prepareSubquery Prepares the element query and returns its subquery (which determines what elements will be returned).
relatedTo Narrows the query results to only addresses that are related to certain other elements.
search Narrows the query results to only addresses that match a search query.
siteSettingsId Narrows the query results based on the addresses’ IDs in the elements_sites table.
trashed Narrows the query results to only addresses that have been soft-deleted.
uid Narrows the query results based on the addresses’ UIDs.
with Causes the query to return matching addresses eager-loaded with related elements.

# administrativeArea

Narrows the query results based on the administrative area the assets belong to.

Possible values include:

Value Fetches addresses…
'AU' with a administrativeArea of AU.
'not US' not in a administrativeArea of US.
['AU', 'US'] in a administrativeArea of AU or US.
['not', 'AU', 'US'] not in a administrativeArea of AU or US.
{# Fetch addresses in the AU #}
{% set addresses = craft.queryFunction()
  .administrativeArea('AU')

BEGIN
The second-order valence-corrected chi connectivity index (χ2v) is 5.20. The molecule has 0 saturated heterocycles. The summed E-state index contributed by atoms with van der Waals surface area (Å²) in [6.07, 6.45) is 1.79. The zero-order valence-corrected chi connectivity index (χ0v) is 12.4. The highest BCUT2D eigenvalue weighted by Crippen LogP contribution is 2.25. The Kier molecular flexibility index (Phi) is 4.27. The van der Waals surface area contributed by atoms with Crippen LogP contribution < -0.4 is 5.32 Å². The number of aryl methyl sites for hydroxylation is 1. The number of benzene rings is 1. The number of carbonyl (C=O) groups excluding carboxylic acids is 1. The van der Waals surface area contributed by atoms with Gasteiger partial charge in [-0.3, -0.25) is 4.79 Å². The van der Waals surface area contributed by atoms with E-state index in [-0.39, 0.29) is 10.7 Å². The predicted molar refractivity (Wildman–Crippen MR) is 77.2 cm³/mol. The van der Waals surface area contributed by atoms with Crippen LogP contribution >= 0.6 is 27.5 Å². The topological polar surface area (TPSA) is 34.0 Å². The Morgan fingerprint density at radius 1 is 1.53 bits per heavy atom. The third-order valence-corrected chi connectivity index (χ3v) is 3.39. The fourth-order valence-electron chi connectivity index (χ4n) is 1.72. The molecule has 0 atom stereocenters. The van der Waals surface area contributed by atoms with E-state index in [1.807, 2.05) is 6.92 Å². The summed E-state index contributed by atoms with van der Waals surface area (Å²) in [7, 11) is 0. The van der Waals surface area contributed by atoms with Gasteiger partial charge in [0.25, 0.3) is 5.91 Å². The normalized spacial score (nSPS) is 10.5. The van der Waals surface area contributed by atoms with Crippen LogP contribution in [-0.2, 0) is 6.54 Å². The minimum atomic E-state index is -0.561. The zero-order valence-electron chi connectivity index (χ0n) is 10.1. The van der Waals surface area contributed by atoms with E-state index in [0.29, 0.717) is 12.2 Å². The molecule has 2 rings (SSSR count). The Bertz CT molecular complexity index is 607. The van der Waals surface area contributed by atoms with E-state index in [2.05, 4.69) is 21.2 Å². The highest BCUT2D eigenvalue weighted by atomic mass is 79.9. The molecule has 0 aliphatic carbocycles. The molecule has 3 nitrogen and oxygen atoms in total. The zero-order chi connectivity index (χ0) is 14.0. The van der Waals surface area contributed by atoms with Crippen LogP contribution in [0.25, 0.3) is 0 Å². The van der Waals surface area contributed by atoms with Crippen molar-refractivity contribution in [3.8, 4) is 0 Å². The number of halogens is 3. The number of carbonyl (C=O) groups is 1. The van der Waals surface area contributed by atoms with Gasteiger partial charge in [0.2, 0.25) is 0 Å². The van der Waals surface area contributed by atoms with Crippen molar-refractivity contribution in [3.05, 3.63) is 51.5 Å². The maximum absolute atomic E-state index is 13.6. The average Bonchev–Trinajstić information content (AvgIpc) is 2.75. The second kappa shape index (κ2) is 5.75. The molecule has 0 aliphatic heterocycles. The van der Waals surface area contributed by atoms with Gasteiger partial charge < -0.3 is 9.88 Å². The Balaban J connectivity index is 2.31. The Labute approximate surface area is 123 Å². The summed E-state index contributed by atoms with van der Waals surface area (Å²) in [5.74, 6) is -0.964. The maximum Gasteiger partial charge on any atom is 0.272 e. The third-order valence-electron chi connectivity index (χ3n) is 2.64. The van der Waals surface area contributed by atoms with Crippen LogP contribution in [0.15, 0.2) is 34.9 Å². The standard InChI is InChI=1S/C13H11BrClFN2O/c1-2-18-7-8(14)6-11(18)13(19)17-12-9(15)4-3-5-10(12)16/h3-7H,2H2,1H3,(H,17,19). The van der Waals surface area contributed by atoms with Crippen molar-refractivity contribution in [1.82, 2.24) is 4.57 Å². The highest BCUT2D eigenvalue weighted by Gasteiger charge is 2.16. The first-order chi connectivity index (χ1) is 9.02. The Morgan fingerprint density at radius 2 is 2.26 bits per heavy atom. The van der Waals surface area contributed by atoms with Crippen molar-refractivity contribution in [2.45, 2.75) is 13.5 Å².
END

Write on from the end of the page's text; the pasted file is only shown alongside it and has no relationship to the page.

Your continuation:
.all() %}

# afterPopulate

Performs any post-population processing on elements.

# andRelatedTo

Narrows the query results to only addresses that are related to certain other elements.

See Relations (opens new window) for a full explanation of how to work with this parameter.

{# Fetch all addresses that are related to myCategoryA and myCategoryB #}
{% set addresses = craft.queryFunction()
  .relatedTo(myCategoryA)
  .andRelatedTo(myCategoryB)
  .all() %}

# asArray

Causes the query to return matching addresses as arrays of data, rather than Address (opens new window) objects.

{# Fetch addresses as arrays #}
{% set addresses = craft.queryFunction()
  .asArray()
  .all() %}

# cache

Enables query cache for this Query.

# clearCachedResult

Clears the cached result (opens new window).

# countryCode

Narrows the query results based on the country the assets belong to.

Possible values include:

Value Fetches addresses…
'AU' with a countryCode of AU.
'not US' not in a countryCode of US.
['AU', 'US'] in a countryCode of AU or US.
['not', 'AU', 'US'] not in a countryCode of AU or US.
{# Fetch addresses in the AU #}
{% set addresses = craft.queryFunction()
  .countryCode('AU')
  .all() %}

# dateCreated

Narrows the query results based on the addresses’ creation dates.

Possible values include:

Value Fetches addresses…
'>= 2018-04-01' that were created on or after 2018-04-01.